People walk past the headquarters of Russian Central Bank in Moscow. Agence France-Presse/ File
The Russian Central Bank plans to resume its purchases of foreign currency for state reserves that are pegged to oil prices in 2022, after pausing them this year amid the rouble crash, Governor Elvira Nabiullina said.
The central bank (CB) stopped putting pressure on the rouble with foreign exchange (forex) buying on the domestic market and started selling instead earlier this year for the first time since 2015 as the rouble nosedived over an oil price slump and the novel coronavirus.
Russia’s central bank cut the key interest rate to a record low of 4.25% on Friday and said more cuts could be possible, given low inflation and a shrinking economy.
Nabiullina said the central bank planned to restart buying foreign exchange under the fiscal rule when Russia’s Urals oil blend prices average $45 per barrel in 2022.
The bank’s forex (FX) operations are closely watched by rouble traders as they steer Russia’s free-floating currency in the absence of other factors.
The central bank also decided not to carry out FX buying that it had to put on hold during the previous rouble crash in 2018.
Those postponed FX purchases will be netted with FX sales that the central bank planned to carry out as part of the deal to sell its stake in Russia’s No.1 lender Sberbank to the finance ministry, Nabiullina said.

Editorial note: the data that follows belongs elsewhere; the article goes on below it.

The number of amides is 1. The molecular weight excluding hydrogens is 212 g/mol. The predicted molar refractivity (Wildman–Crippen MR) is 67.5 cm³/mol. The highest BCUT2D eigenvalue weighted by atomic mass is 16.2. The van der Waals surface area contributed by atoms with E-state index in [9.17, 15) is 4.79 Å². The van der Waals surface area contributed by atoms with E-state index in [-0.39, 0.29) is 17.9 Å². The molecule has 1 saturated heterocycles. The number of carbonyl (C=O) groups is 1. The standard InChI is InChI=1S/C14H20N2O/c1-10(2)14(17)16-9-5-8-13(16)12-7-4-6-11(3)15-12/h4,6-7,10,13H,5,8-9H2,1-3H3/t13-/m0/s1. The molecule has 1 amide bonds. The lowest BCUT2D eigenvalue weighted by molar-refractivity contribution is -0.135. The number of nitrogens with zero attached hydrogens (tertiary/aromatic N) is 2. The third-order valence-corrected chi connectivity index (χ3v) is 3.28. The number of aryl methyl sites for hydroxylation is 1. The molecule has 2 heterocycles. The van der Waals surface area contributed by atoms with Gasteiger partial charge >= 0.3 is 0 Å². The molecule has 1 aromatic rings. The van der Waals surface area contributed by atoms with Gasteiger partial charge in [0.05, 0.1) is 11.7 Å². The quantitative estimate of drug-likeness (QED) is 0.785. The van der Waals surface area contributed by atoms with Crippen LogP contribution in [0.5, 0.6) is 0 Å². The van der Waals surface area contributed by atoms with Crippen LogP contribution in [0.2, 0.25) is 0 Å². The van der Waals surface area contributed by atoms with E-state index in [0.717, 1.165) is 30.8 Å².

Given that the postponed FX purchases are worth $19 billion, the central bank will sell only $2.6 billion in extra FX intervention in the fourth quarter, said Sofia Donets, chief economist at Renaissance Capital.
Without disclosing the amount that it will sell on the market after netting the internal flows, the central bank said this FX selling should not impact the Russian currency market. Russia has cut rates four times in 2020 in an attempt to support an economy pummelled by the new coronavirus and related lockdowns, as well as by lower prices for oil, Russia’s key export.
Nabiullina, presenting the rate cut which matched the forecasts of analysts in a Reuters poll, said there was still scope for lower rates. She added that the bank would need to assess the impact of previous rate cuts.
“If the situation develops in line with the baseline forecast, the Bank of Russia will consider the necessity of further key rate reduction at its upcoming meetings,” the central bank said in a statement.
The central bank also revised the rate range it considers to be neutral from a monetary policy point of view to 5-6% from 6-7%, sending a signal to investors in Russian bonds that their yields will fall.
The bank also revised its economic forecasts. After gross domestic product shrank by 9-10% in the second quarter, the central bank now expects the economy to contract by 4.5-5.5% this year before returning to growth in 2021.
The central bank had previously forecast a GDP contraction of 4-6% this year.
Inflation, the central bank’s key area of responsibility, is expected to end this year at 3.7-4.2% in 2020, stabilising near its 4% target in 2021 and 2022.